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Bruce E. Kilmer, Jr v. Sharon A. Kilmer

January 27, 2011

BRUCE E. KILMER, JR., PLAINTIFF-APPELLANT,
v.
SHARON A. KILMER, DEFENDANT-RESPONDENT.



On appeal from the Superior Court of New Jersey, Chancery Division, Family Part, Burlington County, Docket No. FM-03-1505-08W.

Per curiam.

NOT FOR PUBLICATION WITHOUT THE APPROVAL OF THE APPELLATE DIVISION

Argued: January 5, 2011 - Decided: Before Judges Fisher and Fasciale.

Bruce E. Kilmer, Jr., appellant, argued the cause pro se (Paul DePetris, on the brief). Andrew L. Rochester, argued the cause for respondent (Morgenstern & Rochester, attorneys; Mr. Rochester, on the brief).

Plaintiff-husband Bruce E. Kilmer, Jr., appeals from an amended judgment of divorce. Bruce contends that the trial judge erred by (1) directing that he return fifty percent of the money he withdrew from a joint bank account; and (2) ordering that he pay defendant-wife Sharon A. Kilmer one-half of her counsel fees. With a few exceptions, we reverse the judge's direction to turn over money from the account, and affirm the award of counsel fees.

The parties were married in 1986 and had two children together. They kept a joint checking and savings account during the marriage into which Bruce would deposit his paychecks and from which he would pay the family's bills. This account was subject to equitable distribution. Sharon had access to the account, but she used it infrequently.

Although the parties agreed to split the account equally, Bruce made two withdrawals totaling $33,395 without notifying Sharon. He withdrew $10,000 and claimed that it had been a gift from his parents. A month later, he withdrew $23,395 because Sharon threatened to freeze the account. It is undisputed that Bruce spent the $23,395 mostly on a joint obligation to pay college expenses for one of the children.

The two issues in the divorce trial were limited to determining the value of the joint account for equitable distribution purposes, and whether to award counsel fees.*fn1

Sharon argued that she was entitled to half of the $10,000 Bruce withdrew because it was a gift from Bruce's parents to both of them. She also contended that Bruce should have used either his "disposable income" or an existing college account to pay for the college expenses, rather than their joint account.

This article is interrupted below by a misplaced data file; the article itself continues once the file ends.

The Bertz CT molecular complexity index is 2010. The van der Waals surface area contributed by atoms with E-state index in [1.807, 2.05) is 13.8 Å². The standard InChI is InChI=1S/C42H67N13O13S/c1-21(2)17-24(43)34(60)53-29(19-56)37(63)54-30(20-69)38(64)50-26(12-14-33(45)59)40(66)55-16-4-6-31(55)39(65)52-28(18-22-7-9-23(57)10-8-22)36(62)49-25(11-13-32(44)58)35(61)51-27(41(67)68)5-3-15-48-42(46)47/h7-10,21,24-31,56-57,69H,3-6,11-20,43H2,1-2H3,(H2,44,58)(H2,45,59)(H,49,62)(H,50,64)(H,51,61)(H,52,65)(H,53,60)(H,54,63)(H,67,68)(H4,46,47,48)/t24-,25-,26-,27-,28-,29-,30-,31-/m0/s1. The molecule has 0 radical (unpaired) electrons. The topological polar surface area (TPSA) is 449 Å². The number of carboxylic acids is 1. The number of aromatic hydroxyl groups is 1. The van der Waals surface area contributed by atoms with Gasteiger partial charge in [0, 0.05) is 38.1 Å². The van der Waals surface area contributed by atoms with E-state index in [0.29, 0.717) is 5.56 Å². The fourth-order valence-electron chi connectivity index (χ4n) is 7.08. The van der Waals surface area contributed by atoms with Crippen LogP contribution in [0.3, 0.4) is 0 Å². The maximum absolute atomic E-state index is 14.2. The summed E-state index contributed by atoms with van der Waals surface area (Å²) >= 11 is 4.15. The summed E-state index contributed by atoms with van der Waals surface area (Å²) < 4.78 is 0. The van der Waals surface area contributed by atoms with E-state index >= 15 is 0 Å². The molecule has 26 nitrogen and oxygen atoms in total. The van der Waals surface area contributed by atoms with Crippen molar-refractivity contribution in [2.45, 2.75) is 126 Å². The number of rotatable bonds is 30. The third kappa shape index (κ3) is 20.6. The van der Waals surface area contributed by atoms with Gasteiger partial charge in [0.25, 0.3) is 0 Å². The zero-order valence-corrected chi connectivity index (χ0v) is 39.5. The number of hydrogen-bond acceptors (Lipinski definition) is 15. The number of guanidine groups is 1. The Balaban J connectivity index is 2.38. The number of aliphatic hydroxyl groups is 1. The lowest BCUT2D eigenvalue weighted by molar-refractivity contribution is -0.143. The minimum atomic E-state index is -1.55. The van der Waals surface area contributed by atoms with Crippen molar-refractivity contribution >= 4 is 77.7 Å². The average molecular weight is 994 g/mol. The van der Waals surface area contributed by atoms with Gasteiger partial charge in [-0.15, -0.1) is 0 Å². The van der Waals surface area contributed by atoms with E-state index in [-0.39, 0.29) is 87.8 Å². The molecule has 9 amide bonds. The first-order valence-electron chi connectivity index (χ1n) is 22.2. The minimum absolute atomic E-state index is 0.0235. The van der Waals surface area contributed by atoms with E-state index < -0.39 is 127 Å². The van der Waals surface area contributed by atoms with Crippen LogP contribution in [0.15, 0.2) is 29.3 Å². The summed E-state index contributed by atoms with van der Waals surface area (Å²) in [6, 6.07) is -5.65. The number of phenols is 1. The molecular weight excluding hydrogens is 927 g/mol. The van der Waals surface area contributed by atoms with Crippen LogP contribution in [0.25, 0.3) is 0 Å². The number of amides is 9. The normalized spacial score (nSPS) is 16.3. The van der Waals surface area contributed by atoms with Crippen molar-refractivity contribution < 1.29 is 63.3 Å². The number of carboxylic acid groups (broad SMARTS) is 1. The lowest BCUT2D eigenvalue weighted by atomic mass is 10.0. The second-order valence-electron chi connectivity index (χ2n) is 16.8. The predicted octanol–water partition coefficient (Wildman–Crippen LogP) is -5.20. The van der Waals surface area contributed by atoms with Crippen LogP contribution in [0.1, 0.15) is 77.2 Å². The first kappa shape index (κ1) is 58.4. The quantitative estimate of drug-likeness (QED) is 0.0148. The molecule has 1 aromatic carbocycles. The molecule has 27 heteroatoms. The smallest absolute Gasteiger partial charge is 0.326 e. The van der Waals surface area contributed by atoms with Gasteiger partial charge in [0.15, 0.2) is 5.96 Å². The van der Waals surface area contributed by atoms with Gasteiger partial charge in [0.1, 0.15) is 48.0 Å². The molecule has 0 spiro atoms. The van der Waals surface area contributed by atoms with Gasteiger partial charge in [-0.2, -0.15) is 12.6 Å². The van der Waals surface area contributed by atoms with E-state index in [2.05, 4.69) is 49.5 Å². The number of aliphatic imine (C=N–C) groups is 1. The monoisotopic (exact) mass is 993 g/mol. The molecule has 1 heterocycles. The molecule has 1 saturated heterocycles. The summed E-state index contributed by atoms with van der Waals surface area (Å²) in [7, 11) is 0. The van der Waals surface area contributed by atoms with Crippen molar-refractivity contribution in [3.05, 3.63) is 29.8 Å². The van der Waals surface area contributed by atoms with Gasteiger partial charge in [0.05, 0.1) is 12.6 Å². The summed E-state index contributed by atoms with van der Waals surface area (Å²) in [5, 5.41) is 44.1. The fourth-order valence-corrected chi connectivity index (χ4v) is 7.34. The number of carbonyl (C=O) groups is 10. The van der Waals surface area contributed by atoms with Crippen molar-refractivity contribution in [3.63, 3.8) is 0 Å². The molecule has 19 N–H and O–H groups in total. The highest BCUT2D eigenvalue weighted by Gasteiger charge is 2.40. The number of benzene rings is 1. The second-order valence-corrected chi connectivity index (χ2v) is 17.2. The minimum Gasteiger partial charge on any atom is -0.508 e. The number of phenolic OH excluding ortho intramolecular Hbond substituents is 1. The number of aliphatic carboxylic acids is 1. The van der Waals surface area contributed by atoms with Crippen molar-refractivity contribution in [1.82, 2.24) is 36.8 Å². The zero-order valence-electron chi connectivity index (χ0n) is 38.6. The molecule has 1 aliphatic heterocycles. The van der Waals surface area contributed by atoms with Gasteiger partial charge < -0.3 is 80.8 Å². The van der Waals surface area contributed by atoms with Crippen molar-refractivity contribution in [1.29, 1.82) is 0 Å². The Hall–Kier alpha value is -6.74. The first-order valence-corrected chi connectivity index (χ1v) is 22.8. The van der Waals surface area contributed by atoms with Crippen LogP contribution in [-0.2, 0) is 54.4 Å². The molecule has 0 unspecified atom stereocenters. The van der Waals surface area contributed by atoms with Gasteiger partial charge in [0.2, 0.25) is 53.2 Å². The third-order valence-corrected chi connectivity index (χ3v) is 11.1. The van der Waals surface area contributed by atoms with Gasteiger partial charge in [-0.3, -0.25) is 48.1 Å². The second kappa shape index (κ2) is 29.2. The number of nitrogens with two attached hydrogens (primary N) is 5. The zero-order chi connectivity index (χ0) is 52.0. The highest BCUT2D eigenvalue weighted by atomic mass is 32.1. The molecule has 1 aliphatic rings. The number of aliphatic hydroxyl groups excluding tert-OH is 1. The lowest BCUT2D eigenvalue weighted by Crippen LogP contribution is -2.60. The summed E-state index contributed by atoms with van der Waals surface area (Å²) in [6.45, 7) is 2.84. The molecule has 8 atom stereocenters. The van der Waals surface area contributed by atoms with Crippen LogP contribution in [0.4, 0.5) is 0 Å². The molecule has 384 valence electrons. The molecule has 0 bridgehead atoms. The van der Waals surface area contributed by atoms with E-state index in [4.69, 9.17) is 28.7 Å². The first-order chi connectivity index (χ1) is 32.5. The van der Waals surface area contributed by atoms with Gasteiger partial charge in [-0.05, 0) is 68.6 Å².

The trial judge listened to testimony from the parties, concluded that Bruce spent most of the money he withdrew on joint college expenses, ruled that Sharon was entitled to one-half the $10,000 gift from Bruce's parents, and awarded Sharon one-half of her counsel fees.

On appeal, Bruce argues that the judge erred by requiring him to return to Sharon half of the $10,000 gift and half of the $23,395, and by awarding Sharon counsel fees. He contends that his parents never intended to make Sharon a beneficiary of their $10,000 gift. He explains that it would be unfair to require him to turn over half of $23,395 to Sharon because most of it was spent on the parties' joint obligation to pay college expenses.

In awarding equitable distribution, the judge must engage in a three-step process. Rothman v. Rothman, 65 N.J. 219, 232 (1974). The judge "must first decide what specific property of each spouse is eligible for distribution." Ibid. Second, the judge "must determine its value for purposes of such distribution." Ibid. Third, the judge "must decide how such allocation can most equitably be made." Ibid.; accord LaSalla v. LaSalla, 324 N.J. Super. 264, 276 (Ch. Div. 1999), rev'd and remanded on other grounds, 335 N.J. Super. 1 (App. Div. 2000), certif. denied, 167 N.J. 630 (2001). To effectuate an equitable distribution of the parties' assets, the judge is to consider, but is not limited to, the sixteen factors enumerated in N.J.S.A. 2A:34-23.1.

The allocation of marital assets through equitable distribution is within the trial court's discretion. LaSalla, supra, 335 N.J. Super. at 6. An appellate court will affirm an equitable distribution award "as long as the trial court could reasonably have reached its result from the evidence presented, and the award is not distorted by legal or factual mistake." Ibid.

We begin by addressing Bruce's argument that the judge erred by including his withdrawal of $23,395 in determining the value of the joint account, and ...


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